| Coaching Caregivers via Telehealth to Implement Toilet Training in Africa, Asia, and Europe|
|MARISSA MATTEUCCI (University of Houston, Clear Lake), Loukia Tsami (University of Houston, Clear Lake), Dorothea C. Lerman (University of Houston-Clear Lake)|
|Abstract: Parents with children diagnosed with autism may have more difficulties in toilet training their children. Previous research in this area has been conducted within the United States and included the in-vivo presence of a specialist (e.g., BCBA) to assist with training. In this study, telehealth services were utilized to coach three caregivers residing on three different continents to implement intensive toilet training using procedures modified from LeBlanc, Carr, Crossett, Bennett, and Detweiler (2005). The caregivers implemented a toileting protocol that included scheduled sittings, increased fluid intake, wearing underwear during awake hours, and contingent reinforcement. Treatment effects were evaluated across participants using a nonconcurrent multiple baseline design. The results indicate that the treatment was successful for all three participants. Two participants met the mastery criteria for successful eliminations in the toilet and were independently requesting to use the bathroom. For the third participant, the caregiver implemented positive practice to reduce accidents and the mastery criteria were altered based on possible underlining health conditions. This participant also never independently requested to use the bathroom. These findings suggest that telehealth may be an effective modality for teaching caregiver to increase their child’s successful eliminations during toilet training.|
| Evaluation of Telehealth Parent Training to Teach Adaptive Behavior Skills in Home|
|TONYA NICHOLE DAVIS (Baylor University), Stephanie Gerow (Baylor University), Jessica Akers (Baylor University), Supriya Radhakrishnan (Baylor University), Remington Swensson (Baylor University)|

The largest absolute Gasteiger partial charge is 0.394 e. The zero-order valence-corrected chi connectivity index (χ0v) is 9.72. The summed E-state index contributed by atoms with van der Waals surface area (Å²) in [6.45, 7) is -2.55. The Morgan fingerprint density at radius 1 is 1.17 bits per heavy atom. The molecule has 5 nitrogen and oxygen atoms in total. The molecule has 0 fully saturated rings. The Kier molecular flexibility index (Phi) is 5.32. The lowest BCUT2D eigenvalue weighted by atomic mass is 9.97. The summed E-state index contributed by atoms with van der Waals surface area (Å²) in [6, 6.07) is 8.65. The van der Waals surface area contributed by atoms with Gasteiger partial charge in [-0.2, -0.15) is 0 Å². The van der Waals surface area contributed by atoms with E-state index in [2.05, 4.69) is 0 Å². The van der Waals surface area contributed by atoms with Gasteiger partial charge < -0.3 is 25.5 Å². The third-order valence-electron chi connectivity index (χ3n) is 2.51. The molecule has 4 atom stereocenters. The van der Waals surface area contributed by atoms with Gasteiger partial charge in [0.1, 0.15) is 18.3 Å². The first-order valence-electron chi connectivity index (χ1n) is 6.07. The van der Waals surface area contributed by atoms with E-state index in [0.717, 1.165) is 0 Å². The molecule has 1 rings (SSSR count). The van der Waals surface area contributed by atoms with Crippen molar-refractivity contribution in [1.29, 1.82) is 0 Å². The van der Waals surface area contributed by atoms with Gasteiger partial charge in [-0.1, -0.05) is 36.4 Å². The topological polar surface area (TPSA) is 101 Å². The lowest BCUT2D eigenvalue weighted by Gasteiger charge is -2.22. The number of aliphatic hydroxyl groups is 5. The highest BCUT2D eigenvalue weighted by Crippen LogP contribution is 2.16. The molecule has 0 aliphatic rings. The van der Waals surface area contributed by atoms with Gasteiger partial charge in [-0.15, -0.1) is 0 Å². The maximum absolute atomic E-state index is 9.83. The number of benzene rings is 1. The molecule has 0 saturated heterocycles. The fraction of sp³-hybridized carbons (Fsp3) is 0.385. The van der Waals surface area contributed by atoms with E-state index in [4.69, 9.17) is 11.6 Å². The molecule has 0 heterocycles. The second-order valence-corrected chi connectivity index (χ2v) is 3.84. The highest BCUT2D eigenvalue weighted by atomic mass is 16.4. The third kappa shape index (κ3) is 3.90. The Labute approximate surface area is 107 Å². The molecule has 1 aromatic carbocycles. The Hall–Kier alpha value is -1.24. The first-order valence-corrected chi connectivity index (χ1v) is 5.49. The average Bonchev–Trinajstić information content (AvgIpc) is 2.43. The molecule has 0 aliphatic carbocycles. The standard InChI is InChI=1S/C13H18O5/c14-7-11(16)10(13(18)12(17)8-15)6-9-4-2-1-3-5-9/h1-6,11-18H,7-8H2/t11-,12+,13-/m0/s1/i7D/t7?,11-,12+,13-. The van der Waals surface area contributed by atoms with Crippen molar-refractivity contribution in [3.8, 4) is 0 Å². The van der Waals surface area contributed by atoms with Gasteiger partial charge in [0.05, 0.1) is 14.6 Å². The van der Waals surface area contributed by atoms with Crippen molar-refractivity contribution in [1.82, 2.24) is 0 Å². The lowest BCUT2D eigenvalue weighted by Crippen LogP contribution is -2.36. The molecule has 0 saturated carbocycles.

|Abstract: Individuals with autism spectrum disorder (ASD) often display deficits in the area of adaptive behavior, including daily living skills such as tooth brushing and washing laundry. It is widely agreed that teaching adaptive behavior should occur in the individual’s natural environment and with natural change agents; however, doing so poses obstacles such as the natural occurring time of adaptive behavior routines and availability of parent trainers to come to the home. Telehealth consultation is a service delivery method that may address these obstacles. The purpose of the current study is to evaluate the extent to which a caregiver-implemented chaining procedure, facilitated via telehealth, would lead to an increase in independent completion of adaptive skills among children with ASD. Four children with ASD and their caregivers participated in this study. Results indicated that, with coaching via telehealth, caregivers successfully implement intervention that resulted in their child’s increased independence across a variety of adaptive living skills. Implications of these findings will be discussed.|